6 Tips for Getting your Family Back-To-School Ready

Aug 19
2016
Give kids a smart start for back-to-school!

As summer days fade away, the reality of another school year is beginning to set in.

The back-to-school transition is never easy, whether your child is itching to reconnect with school friends or dreading the first day back. To help ease the transition, here are some tips for your young scholar — and you — before it’s time to snap those first-day-of-school photos.
 
  • Turn back time. Determine when you need to leave home in the morning, and set a bedtime that allows you to get up, get ready and get out the door in plenty of time. Young children do best with nine or 10 hours of sleep, so a week or two before school begins, adjust to earlier bedtimes and meal times. Stay on schedule by using a timer to signal that bath, story or snuggle time begins in five minutes.
 
  • Think about breakfast, lunch and snacks. Take your daily routine into consideration when planning nutritious school-day meals. If you have an early workday, plan grab-and-go breakfasts such as smoothies, yogurt or protein bars, and reduce morning stress by packing lunches the night before. No time to prep? Cut fruits and veggies on the weekends, or purchase precut produce.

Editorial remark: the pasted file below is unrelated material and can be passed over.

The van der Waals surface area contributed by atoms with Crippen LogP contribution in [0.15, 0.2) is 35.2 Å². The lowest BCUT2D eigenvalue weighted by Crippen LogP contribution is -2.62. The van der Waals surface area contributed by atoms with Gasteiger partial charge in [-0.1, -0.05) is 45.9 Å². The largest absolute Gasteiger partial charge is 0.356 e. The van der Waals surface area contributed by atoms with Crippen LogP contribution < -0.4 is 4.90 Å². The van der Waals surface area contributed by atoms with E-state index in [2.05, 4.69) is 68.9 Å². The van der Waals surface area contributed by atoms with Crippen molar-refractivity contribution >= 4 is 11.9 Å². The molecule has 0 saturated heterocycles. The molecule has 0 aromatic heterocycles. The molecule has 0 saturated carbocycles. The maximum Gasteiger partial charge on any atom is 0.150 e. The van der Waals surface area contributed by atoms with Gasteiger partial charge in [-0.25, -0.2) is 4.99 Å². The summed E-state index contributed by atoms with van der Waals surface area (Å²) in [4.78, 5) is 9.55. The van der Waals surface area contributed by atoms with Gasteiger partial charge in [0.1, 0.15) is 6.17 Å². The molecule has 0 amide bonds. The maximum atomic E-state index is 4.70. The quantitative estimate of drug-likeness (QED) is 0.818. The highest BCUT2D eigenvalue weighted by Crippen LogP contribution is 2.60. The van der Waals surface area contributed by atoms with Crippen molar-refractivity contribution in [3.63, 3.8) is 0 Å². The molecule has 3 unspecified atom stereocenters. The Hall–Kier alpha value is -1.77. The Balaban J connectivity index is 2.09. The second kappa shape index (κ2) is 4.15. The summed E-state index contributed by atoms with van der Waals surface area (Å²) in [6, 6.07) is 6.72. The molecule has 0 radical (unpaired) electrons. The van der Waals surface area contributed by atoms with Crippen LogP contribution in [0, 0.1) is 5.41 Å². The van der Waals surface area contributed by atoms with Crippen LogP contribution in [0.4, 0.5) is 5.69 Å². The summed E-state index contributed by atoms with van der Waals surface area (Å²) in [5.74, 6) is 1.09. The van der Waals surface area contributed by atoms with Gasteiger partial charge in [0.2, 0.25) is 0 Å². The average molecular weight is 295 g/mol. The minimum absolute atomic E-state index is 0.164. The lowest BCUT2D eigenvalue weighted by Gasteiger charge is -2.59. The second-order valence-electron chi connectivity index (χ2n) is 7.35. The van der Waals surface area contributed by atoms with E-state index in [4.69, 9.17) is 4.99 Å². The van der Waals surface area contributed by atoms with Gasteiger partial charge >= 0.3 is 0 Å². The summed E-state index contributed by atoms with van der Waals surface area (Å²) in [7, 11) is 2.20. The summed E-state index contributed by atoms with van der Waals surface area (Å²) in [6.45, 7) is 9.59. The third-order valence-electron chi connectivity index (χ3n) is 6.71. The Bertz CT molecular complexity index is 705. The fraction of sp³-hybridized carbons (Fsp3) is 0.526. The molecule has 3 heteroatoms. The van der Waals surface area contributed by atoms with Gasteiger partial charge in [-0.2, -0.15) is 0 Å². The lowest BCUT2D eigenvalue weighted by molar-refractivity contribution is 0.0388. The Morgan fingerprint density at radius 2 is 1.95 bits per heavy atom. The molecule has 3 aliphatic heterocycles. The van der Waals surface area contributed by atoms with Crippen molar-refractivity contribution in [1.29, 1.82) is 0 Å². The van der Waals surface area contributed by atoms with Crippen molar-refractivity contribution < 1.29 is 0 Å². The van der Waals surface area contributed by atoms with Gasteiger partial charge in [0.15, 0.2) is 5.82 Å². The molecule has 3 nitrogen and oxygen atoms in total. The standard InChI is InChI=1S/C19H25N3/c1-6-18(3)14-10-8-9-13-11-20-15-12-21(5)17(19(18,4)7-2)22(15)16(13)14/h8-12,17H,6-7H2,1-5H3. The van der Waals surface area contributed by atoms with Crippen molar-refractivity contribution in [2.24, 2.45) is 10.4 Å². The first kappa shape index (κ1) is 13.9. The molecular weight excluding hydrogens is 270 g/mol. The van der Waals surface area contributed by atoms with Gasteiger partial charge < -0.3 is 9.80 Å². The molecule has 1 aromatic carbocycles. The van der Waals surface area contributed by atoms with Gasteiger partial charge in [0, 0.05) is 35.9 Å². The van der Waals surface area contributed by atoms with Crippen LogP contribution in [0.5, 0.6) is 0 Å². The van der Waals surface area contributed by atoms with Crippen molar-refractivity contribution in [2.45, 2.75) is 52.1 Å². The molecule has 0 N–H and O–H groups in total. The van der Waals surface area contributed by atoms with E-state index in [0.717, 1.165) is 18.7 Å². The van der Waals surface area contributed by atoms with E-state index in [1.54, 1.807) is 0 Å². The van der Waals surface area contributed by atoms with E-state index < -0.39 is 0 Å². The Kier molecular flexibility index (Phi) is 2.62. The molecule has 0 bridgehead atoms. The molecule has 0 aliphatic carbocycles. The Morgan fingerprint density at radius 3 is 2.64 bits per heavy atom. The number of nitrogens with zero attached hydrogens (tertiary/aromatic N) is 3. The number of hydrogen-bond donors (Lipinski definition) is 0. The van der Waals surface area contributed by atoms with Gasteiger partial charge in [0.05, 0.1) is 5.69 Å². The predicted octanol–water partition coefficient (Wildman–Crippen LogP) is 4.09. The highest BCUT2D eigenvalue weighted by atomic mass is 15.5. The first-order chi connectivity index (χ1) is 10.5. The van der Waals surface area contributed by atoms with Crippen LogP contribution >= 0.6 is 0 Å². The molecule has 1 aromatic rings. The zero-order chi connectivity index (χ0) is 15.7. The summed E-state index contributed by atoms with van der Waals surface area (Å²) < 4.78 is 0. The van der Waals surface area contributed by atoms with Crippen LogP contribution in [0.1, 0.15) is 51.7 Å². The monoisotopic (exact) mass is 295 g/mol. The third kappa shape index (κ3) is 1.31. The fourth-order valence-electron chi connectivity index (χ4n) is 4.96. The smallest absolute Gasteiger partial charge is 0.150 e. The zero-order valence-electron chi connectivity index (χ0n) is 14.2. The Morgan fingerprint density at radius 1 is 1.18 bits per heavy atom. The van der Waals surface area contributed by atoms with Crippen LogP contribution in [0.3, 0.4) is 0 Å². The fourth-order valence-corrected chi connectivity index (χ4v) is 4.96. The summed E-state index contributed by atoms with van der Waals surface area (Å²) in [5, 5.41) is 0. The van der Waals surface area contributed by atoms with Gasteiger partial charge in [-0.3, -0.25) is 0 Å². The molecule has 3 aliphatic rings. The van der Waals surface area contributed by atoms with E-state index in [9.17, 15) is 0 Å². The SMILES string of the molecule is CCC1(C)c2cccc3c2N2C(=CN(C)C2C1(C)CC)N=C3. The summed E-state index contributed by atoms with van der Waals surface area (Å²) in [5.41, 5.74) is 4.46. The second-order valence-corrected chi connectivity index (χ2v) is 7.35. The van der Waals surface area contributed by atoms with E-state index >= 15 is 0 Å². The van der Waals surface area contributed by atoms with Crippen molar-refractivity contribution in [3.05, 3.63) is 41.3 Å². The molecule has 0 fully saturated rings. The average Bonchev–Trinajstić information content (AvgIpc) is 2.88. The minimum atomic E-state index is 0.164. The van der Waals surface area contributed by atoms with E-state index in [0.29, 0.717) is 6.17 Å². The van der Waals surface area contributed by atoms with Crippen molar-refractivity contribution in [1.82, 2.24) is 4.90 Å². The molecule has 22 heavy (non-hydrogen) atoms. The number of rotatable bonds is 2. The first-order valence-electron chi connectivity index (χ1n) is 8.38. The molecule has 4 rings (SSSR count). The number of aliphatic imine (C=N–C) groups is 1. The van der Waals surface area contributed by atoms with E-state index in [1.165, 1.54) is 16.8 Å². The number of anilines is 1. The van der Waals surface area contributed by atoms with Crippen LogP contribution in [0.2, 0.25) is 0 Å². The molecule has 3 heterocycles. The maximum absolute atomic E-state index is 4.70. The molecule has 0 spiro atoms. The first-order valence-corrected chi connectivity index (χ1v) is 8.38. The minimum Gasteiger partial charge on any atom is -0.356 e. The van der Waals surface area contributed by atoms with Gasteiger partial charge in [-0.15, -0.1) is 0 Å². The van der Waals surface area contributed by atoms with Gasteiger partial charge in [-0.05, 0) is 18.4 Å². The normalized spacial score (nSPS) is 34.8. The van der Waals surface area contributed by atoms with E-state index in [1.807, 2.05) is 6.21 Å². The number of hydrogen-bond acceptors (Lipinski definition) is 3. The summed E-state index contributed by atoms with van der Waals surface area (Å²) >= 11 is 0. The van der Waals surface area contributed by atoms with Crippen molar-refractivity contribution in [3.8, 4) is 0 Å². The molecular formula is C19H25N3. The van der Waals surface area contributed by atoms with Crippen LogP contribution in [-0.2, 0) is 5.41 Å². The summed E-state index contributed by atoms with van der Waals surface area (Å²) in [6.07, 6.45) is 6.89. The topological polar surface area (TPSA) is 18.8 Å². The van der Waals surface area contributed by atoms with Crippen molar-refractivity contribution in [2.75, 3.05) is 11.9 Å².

• Stock up on backpacks and clothing. Nothing says first day of school like a fresh new outfit or backpack. As you stock up on school supplies, include your kids in the process to get them excited. Sort through old clothing and school items before you hit the mall and note what is still usable -- and what isn’t -- based on summer growth spurts and changing trends.
 
  • Consider before- and after-school care. If there is going to be a change in your child’s care providers, discuss the plan as a family. Solidify transportation plans and provide the school with contact information for anyone caring for your child. Then practice the morning drive to evaluate traffic so you know what to expect.
 
  • Get check-ups. Updating your kids’ health care records before school starts will save you valuable time in case of a medical emergency. Make sure they are up to date on physicals and immunization records, and alert new teachers about concerns, allergies or special needs. Also refill prescriptions and over-the-counter meds, and double-check that all of your children’s health and emergency contact forms are current.
 
  • Plan for success. Take advantage of orientation and classroom visits to reduce anxiety and build excitement for the first day, whether it’s attending an open house or reading up on this year’s curriculum. At home, designate zones for backpacks, school papers and completing homework that are separate from play areas – and make sure everyone in your family knows the rules.

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